â€œWe need to ask: what are the intellectual stakes in this conversation.â€? For those who use this research to structure policy or direct change: we need to understand the relationships of people to their institutions better. â€œour greatest challenge is to understand what exactly we are studying.â€? Is post-denominationalism just the evolution of things already in motion, or is it something new?
This morning at the â€œJewish Cultural Studiesâ€? panel, Barbara Kirschenblatt-Gimblett wanted to ask whether or not Jewish Cultural Studies needed to be, at all. She clearly doesnâ€™t think so and said pointedly: â€œIt seems like the train has left the station 15 years ago, and I donâ€™t know where the train is or where itâ€™s going.â€?
Stuff like that makes conferences like this great. Iâ€™m going to get lunch.
I’ve been in panels all day — four, including my own. And one lunchtime meeting that was really interesting (it was about audiences and who you write for when you write — an interesting-ish question for an academic/public intellectual/newbie blogger). And, despite my general cynicism, I love what I do, and I have deep respect for the people with whom I get to do what I do.
Short story: This stuff is really important â€“ itâ€™s not just eggheads sitting around either stroking or crushing one anotherâ€™s egos. There are conversations here that are critical and vital to Jewish life and Jewish people, and theyâ€™re not happening elsewhere.
Longer Story: 4:15 â€“ 6:00. This is one of the â€œheavy hittersâ€? panel. The closest you might get to a kind of â€œall-star teamâ€? of cultural/historical/academic types. A kind of lollapalooza of inter and trans-denominational leaders and thinkers. Some of the smartest, most well-informed, committed, thoughtful people from Reform and Conservative Judiasm (no Orthodox, no Reconstructionist here â€“ I donâ€™tâ€™ know why) weighing in on the issue.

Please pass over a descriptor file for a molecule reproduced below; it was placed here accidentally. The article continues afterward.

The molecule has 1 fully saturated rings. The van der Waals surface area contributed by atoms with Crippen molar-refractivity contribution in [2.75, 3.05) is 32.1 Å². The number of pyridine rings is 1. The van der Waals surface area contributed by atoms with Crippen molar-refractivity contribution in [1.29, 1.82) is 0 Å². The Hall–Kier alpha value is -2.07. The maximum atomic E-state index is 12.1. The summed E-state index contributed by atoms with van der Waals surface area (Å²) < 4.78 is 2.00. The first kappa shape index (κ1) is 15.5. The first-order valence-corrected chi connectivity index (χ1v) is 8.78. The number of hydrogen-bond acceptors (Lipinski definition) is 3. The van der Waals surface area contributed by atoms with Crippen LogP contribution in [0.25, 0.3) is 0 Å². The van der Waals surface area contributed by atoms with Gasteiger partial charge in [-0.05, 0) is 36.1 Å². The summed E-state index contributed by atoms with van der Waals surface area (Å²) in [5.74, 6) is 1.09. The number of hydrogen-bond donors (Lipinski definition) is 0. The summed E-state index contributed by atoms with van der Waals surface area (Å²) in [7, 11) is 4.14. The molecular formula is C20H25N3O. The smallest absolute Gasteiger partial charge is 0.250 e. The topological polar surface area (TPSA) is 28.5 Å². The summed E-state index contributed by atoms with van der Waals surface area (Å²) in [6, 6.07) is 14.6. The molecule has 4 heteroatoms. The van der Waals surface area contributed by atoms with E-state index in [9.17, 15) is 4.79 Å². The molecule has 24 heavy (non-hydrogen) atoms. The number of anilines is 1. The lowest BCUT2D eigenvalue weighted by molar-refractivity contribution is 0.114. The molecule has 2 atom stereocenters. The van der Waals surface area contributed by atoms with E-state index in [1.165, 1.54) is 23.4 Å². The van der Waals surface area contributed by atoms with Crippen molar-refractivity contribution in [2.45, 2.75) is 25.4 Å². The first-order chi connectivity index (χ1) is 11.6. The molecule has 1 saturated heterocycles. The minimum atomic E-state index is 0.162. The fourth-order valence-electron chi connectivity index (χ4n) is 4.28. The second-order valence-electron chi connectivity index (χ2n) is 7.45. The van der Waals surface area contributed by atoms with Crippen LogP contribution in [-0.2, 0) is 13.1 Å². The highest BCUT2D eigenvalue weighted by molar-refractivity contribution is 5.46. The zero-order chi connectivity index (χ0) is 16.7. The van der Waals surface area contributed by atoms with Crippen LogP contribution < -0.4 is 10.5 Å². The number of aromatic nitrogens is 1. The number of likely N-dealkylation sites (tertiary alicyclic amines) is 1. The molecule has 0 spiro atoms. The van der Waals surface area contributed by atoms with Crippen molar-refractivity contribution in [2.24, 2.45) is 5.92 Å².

But first, a preface: this whole issue of denominationalism and its post is certainly one of the most important conversations going on in American Jewish life today. The growth of independent minyanim, the looser connections between people in terms of civic commitments, and the generally weak desire to join anything (let alone anything ideologically based) â€“ this is the whole â€œBowling Aloneâ€? thesisâ€¦..
Many people deride Academic conferences (and I do, too, on occasion) for their irrelevance â€“ there are few other venues where conversations like this can and do take place. And it is important. And exciting. And aggravating. And vital, vibrant, and engaging.
Unlike our current president, I want to talk to the people who are going to ask hard questions, who are deeply informed, and who can articulate complexity and vision, who can weigh the hard facts and play creatively with theory. This conversation (while it still needs to be translated back into policy, action, institutional or behavioral changes), is important because it brings together leaders of two rabbinic seminaries (Arnie Eisen from JTS and David Ellenson from HUC) three of the most insightful scholars of contemporary American life (Steven M Cohen from HUC, Jack Werthheimer of JTS, and Riv-Ellen Prell from the University of Minnesota), along with one self-identified â€œoutsider,â€? Don Miller (a liberal Episcopalian who is also the director of the Center for Religion and Culture at USC).
Conversations like this do not happen anywhere else. And they need to happen more often, and in other circles and circumstances. And they donâ€™t. People all over the place get their knickers in a twist over denominations and their posts, and here are people trying honestly to figure out whatâ€™s going on, articulate what they think should be going on, and to fill in the spaces in between.
Moments like this one make me happy to be part of this Jewish scholarly world and to learn from people like this in situations like this. Would that more people could participate. Would that there were more opportunities for â€œpractitionersâ€? and â€œscholarsâ€? (I donâ€™t know where that leaves our panelists, exactly) to sit down, talk, and in the words of Leonard Cohen, get down to a Jewâ€™s business.